What about schools and home values? Does the school impact resale value?
Getting the precise numbers on the price differential between one school area and another is not exact. Most homes are in SJUSD. Far more Almaden houses, condos and townhouses feed to Leland than to Pioneer, so collecting the data is a little skewed. Additionally, some listing agents won’t put into the MLS that a property goes to Pioneer, but instead will elect to simply write in the school district. So it may be that culling the data is somewhat incomplete.
Most of the time, there is a 5% to 10% difference in pricing between homes in the area served by Castillero and Pioneer versus those whose students attend Bret Harte and Leland High. (Some Castillero homes do feed into Leland, though, so this is not “tidy”.) The section which goes to Leigh or Branham (CUHSD) has prices similar to those in the Pioneer/Castillero part of Almaden. (Too few for useable data in the LG schools neighborhood.)
When very few homes are selling, the numbers can get slippery and at times a couple of fabulous homes in one area may shake up the usual 5-10% range. Sometimes there appears to be no difference in pricing at all. At other times, it may exceed the 10%.
In the early 90s, many families preferred neighborhoods like Oak Canyon and Montevideo, which go to Guadalupe Elementary and Darmouth Middle and Leigh High (or Branham, if they so choose). This was due in large part to the busing situation, but also because the commute was easier and we did not yet have either Highway 85 or Highway 87. Today, the Union Schools are all trending upward very nicely, and so is Leigh High, so many parents, guardians and students look favorably upon these regions too. Finally, those areas, and nearby tracts and subdivisions do all have an easier commute than the areas which are southernmost in Almaden. (Some buyers simply will not drive that far.)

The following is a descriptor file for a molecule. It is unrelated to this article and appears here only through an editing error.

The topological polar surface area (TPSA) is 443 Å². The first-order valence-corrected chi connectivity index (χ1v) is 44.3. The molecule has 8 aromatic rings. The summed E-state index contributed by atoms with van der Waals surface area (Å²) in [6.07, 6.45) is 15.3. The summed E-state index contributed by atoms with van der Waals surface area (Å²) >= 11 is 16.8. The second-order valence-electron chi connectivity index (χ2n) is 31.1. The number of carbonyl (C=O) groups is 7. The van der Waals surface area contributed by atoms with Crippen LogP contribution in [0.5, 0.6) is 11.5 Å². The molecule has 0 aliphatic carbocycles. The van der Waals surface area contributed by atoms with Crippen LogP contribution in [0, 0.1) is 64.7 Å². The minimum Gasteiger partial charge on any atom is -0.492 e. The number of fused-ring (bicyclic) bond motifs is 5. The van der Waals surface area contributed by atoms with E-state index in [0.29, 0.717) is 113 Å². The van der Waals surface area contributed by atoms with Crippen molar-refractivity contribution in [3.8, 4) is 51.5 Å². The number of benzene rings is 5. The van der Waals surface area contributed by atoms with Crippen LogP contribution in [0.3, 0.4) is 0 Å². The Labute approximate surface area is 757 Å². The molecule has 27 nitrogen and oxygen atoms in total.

Most of the time, homes that feed to Bret Harte and Leland will be more expensive than those feeding to Castillero and Pioneer. So are these areas better for resale value? Possibly…maybe probably. But it may be that the difference could be more or less than when you bought it as this ratio slips around a bit. Depending on when you end up selling, the difference could be very significant – or not.
Finally, while home values are largely driven by the schools, that is not the sole issue in determining value for every home buyer. As mentioned, the commute time can be an issue. So can road noise (distance from loud roads may be important), proximity to power lines (further often viewed as better), or closeness/distance to the hills, the golf course, or other places of value (shopping, parks, schools). For each home buyer, it may shake out a little differently. Some may be largely concerned with natural hazards, such as earthquake faults, landslide areas, unstable soil areas, or proximity of creeks. Being in a “walk to school” location may be ideal for some but a negative, due to noise, for others. Home buyers may want to be in an area zoned for livestock – and others may want to be far from “rural Almaden”.
As with the complicated school boundaries, so it is with predicting resale value in the future. Good schools will always be in demand. Almaden has many good and even excellent schools. But there are many other plusses to living in this scenic valley in southwest San Jose. They will probably continue to take shape – community events and involvement, preserving the natural beauty of the region, and much more. Almaden doesn’t really have any bad areas. I invite you to get to know it better. . . . And call or email me if you’d like help in purchasing a home in Almaden!